Often called morning glory, the invasive weeds Convolvulus and Calystegia typically have white flowers. A non-invasive cousin of these garden pests that goes by the same common name, the ornamental Ipomea, typically has blue or purple flowers. Bindweed indicates compacted conditions and a hard soil crust, especially when found with quackgrass.
Another common lawn weed, clover, indicates soil that is low in nitrogen. Symbiotic bacteria provide clover with most of the nitrogen it needs, allowing it to thrive in nutrient-poor soils where lawn grass struggles. Good lawn care, including a consistent fertilizing schedule, will encourage grass and discourage clover.
As for managing chickweed, it does grow quickly, but it’s easy to pull out of the loose, healthy soil it prefers. True to its name, chickweed is a favorite treat for backyard chickens, and it’s packed with nutrients. Some adventurous gardeners even choose to eat it themselves.
Horsetail can be very frustrating for gardeners who don’t like the looks of it. It’s nearly impossible to eradicate. But this ancient native plant has good news for wildlife gardeners: it means your garden contains valuable wetland habitat. Dock and buttercup are also weedy wetland indicators. Even if the soil isn’t wet at all times of year, these weeds indicate a unique ecosystem that many animals call home.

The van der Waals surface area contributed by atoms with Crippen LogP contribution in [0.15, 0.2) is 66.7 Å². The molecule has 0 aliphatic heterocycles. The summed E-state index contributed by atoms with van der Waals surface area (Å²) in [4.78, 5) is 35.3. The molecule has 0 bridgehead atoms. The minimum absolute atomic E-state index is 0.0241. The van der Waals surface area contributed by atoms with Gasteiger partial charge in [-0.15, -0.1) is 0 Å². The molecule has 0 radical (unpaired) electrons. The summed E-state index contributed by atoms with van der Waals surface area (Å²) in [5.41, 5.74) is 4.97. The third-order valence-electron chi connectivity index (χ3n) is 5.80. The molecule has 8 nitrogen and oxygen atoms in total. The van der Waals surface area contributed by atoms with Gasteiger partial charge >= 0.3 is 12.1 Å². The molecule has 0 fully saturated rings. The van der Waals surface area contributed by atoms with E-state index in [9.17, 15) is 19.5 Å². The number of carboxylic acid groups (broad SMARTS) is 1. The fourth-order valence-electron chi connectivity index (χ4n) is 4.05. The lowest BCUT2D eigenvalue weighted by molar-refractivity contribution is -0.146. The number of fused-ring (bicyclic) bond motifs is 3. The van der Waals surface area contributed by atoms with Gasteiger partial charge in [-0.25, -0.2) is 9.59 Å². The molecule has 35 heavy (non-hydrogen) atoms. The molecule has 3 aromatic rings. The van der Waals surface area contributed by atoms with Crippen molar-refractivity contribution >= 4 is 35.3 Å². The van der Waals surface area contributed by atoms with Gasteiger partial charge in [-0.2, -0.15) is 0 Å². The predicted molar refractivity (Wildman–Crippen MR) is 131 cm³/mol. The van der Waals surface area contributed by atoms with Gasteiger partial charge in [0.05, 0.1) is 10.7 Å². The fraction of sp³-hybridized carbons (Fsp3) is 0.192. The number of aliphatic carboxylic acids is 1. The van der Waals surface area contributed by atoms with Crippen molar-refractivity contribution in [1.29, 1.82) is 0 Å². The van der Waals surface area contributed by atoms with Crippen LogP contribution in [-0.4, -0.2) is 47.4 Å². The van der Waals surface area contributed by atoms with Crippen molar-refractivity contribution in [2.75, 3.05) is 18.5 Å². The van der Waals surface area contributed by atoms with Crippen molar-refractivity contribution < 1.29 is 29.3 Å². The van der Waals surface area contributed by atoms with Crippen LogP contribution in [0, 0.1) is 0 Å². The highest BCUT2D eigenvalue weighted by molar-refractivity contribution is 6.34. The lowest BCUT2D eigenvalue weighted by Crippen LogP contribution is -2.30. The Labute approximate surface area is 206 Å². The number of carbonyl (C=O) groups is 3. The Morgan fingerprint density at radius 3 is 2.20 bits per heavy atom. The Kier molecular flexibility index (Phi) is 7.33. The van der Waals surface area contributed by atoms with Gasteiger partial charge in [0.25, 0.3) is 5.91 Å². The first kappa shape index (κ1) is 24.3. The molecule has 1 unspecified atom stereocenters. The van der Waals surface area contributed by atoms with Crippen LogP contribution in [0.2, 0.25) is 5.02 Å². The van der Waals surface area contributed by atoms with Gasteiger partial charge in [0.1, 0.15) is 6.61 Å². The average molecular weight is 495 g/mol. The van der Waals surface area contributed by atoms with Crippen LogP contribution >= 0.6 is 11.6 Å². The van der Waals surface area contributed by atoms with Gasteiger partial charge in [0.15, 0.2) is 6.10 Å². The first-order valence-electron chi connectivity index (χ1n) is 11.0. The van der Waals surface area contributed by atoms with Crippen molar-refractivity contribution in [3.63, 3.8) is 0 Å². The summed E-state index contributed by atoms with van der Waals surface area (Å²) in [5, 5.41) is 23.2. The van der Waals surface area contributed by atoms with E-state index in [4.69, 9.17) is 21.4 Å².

While many weeds thrive in conditions hostile to more delicate plants, chickweed is typically found in previously-cultivated soil that is rich with organic matter and nutrients. If you find a lush stand of it growing along with healthy lamb’s quarters, that’s the place to build your new vegetable bed for heavy feeders like tomatoes. Don’t forget to continue feeding the soil to keep it in great condition year after year.
Many people don’t realize how often lawns need to be fed. We recommend using an organic lawn fertilizer three to four times each year. An easy way to remember the schedule is to feed your lawn on Valentine’s Day, Memorial Day, Labor Day & Thanksgiving. If you can’t fertilize that often, the most important dates are fall and early spring.
There’s a reason dandelion is so ubiquitous here in the Pacific Northwest: it loves our heavy clay soils. Although this adaptable weed can grow in many conditions, a thriving dandelion population in the midst of a struggling lawn likely indicates clay. Although difficult to completely eradicate, dandelion is a surprisingly useful weed, and it can be managed with proper soil care.
The plant-whisperers at Sky Nursery are happy to help decipher the hidden messages of your garden and lawn weeds. Just bring in a few good pictures or a sample, and we’ll help you understand the deeper causes of your weed problems and the best solutions for your particular situation. Understanding what your weeds have to say will help you improve your soil and work with the conditions you have to cultivate a thriving garden.